Bacterial Authentication

Bacterial Culture Guide Bacterial Authentication


Table of Contents

Authentication

When preparing a bacterial strain for distribution, ATCC performs numerous quality control (QC) assays to guarantee that the product is of the highest standard before it reaches the consumer. All bacterial strains undergo thorough phenotypic and genotypic examinations to ensure that strain identification is accurate, the culture is pure, and that all biochemical results are consistent. To assist in maintaining these standards, all equipment and biochemical tests required in the QC process are similarly evaluated for quality assurance. Described below are several tests that ATCC commonly performs on bacterial strains during QC analysis.

Phenotypic Characterization

API strips

When bacterial strains are initially received by ATCC, they are analyzed for characteristic colony and bacterial morphology; this is observed via colony growth and Gram staining, respectively. Additionally, samples are tested for culture purity on blood agar plates. The presence of more than one colony type is often, but not always, indicative of a mixed culture.

In addition to purity and morphology, strains are also examined for consistency in sugar metabolism, antibiotic susceptibility, and/or broad-spectrum biochemical reactivity. To confirm the bacterial species identity based on these associated phenotypic traits, ATCC commonly uses appropriate API® strip tests and VITEK® cards. Both aforementioned techniques employ over 20 different biochemical tests in reaction cells to assess the growth and viability of the bacterial strain.30 The API® strip test characterizes bacterial identity through a manual, micro-method that generates a seven-digit code based upon the reaction of the individual biochemical assays. This generated code is the identifier number linked to a specific bacterial species. In contrast, the VITEK® system provides an automated, computer-based method of species identification via the measurement of light attenuation associated with each biochemical reaction.30, 31 For this latter system, ATCC requires a ≥ 90% probability of organism identification.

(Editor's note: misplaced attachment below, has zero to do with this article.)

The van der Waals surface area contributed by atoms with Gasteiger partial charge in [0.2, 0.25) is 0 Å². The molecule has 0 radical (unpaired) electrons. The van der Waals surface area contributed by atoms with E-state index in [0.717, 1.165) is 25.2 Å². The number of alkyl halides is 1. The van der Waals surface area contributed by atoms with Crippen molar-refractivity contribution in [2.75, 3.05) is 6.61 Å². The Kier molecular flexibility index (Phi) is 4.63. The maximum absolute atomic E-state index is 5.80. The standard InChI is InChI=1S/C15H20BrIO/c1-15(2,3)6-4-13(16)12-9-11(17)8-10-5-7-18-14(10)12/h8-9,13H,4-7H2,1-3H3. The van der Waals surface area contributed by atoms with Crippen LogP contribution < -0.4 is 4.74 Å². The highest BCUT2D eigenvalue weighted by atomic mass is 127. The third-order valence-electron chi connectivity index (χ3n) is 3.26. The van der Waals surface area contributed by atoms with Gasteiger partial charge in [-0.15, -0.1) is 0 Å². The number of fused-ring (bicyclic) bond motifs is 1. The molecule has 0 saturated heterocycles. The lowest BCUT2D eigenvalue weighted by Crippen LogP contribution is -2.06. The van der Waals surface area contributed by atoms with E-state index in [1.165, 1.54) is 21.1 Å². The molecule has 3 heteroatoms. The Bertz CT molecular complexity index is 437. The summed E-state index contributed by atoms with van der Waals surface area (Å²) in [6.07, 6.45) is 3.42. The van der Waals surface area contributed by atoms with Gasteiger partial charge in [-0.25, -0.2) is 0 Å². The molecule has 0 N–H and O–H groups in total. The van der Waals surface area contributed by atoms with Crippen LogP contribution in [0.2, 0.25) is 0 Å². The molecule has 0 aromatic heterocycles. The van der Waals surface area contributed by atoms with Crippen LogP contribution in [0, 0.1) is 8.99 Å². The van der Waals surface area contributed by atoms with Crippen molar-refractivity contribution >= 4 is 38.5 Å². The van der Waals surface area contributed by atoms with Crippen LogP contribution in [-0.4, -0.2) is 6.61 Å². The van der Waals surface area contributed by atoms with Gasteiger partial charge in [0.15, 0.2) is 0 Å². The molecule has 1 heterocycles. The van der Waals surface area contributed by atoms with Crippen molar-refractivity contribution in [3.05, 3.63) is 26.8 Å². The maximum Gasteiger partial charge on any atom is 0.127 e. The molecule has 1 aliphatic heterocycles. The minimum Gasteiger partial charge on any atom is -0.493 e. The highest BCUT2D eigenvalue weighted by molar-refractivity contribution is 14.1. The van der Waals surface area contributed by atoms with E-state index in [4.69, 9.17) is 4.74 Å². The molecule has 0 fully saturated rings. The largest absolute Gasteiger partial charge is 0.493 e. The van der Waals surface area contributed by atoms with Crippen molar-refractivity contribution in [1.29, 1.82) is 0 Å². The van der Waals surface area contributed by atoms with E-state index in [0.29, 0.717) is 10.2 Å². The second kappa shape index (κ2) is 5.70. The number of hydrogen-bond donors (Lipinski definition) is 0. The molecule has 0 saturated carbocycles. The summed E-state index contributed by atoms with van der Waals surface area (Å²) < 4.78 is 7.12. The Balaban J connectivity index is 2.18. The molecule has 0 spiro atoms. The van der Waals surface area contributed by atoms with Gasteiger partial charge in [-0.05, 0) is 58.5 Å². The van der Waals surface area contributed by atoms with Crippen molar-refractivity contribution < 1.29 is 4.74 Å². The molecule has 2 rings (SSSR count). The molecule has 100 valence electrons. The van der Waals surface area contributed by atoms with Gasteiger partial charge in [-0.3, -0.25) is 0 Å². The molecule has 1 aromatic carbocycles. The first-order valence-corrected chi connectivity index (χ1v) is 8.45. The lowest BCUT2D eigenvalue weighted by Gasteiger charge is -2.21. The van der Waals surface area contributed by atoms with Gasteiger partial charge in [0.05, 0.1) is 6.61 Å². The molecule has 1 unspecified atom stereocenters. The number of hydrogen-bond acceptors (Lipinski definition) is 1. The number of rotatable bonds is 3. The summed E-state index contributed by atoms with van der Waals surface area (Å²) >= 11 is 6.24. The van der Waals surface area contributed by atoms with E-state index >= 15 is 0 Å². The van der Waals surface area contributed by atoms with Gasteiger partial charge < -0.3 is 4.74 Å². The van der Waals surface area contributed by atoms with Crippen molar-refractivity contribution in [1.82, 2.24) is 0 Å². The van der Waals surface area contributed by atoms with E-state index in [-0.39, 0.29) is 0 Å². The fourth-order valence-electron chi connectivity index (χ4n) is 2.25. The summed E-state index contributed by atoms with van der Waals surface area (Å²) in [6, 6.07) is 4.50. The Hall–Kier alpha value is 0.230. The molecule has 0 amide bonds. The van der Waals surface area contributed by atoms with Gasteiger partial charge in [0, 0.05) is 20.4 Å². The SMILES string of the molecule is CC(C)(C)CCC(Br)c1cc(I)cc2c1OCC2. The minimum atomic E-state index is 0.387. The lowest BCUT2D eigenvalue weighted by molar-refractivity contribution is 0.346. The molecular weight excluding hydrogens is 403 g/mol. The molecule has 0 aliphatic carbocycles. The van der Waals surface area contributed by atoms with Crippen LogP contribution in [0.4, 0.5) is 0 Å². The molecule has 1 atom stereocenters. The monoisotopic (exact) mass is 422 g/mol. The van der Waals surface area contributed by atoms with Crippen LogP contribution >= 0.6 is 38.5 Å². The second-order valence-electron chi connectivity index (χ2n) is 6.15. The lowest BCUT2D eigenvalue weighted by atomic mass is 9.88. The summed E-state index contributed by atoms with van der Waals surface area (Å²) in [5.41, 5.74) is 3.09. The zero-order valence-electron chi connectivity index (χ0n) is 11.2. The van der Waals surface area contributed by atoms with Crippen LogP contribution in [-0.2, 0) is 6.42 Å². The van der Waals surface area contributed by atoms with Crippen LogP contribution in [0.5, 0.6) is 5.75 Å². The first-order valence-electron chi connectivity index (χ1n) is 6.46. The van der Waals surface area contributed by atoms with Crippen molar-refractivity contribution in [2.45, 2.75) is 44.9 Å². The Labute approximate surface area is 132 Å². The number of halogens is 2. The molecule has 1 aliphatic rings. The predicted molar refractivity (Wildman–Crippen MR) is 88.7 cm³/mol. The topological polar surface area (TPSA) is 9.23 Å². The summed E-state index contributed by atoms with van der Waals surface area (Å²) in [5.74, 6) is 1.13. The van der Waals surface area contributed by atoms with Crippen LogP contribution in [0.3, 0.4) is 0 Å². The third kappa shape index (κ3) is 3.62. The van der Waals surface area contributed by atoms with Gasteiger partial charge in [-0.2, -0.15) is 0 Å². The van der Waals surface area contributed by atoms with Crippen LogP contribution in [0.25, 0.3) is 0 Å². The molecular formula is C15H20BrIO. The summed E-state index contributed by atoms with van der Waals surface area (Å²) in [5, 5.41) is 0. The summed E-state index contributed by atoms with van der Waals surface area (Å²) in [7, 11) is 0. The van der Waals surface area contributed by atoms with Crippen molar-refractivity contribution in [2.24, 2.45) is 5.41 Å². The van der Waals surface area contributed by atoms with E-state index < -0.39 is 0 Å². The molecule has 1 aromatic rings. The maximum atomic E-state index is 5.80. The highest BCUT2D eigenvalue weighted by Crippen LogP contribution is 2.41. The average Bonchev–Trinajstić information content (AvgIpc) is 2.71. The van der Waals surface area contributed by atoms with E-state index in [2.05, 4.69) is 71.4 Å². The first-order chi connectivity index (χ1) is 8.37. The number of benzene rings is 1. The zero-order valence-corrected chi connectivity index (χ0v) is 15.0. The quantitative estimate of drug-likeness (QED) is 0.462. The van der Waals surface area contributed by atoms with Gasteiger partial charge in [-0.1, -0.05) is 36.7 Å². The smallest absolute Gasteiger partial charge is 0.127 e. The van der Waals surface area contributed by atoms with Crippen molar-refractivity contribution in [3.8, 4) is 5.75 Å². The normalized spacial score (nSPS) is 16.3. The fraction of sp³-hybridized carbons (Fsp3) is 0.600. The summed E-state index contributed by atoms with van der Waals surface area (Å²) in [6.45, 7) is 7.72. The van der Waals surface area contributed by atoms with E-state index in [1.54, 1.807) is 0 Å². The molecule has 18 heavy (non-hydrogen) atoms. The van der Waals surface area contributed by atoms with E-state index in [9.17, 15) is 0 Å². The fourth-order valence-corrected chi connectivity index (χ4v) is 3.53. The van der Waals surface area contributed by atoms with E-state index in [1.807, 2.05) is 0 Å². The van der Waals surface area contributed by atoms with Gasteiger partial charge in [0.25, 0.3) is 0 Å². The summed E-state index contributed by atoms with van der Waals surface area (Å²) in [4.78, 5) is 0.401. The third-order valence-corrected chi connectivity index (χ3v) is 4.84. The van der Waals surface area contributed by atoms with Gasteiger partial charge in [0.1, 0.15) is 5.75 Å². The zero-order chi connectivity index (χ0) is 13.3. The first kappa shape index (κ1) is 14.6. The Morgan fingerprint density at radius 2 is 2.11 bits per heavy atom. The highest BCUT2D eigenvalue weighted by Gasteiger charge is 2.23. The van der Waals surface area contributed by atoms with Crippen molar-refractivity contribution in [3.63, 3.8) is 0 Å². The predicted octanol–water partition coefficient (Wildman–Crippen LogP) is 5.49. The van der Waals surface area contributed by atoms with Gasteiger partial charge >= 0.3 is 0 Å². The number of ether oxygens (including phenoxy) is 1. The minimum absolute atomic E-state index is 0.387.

Genotypic and Proteotypic Characterization

Ribo Printer

ATCC genotypically confirms bacterial species primarily through 16S ribosomal RNA (rRNA) sequencing. These sequences are commonly used to analyze bacterial phylogeny and taxonomy as they are highly conserved and universal among prokaryotic species. In general, the 16S rRNA gene sequence is composed of both variable and conserved regions, the comparison of these sequences can allow for differentiation at least to the genus level.32, 33 A secondary approach is ribotyping, which involves the comparative analysis of discrete-sized genome fragments generated by restriction digestion of rRNA operons.34, 35

Another method of prokaryotic identification is through matrix-assisted laser desorption/ionization timeof-flight mass spectrometry (MALDI-TOF MS), which is a proteotypic method that identifies proteins using peptide mass matching.36 Here, the mass-spectral pattern of intact prokaryotic cells is obtained through the analysis of ionized components, creating a unique spectrum that represents the protein profile of each sample. These spectral patterns are then compared to a database of stored profiles from known organisms, allowing for the quick and accurate identification of a species.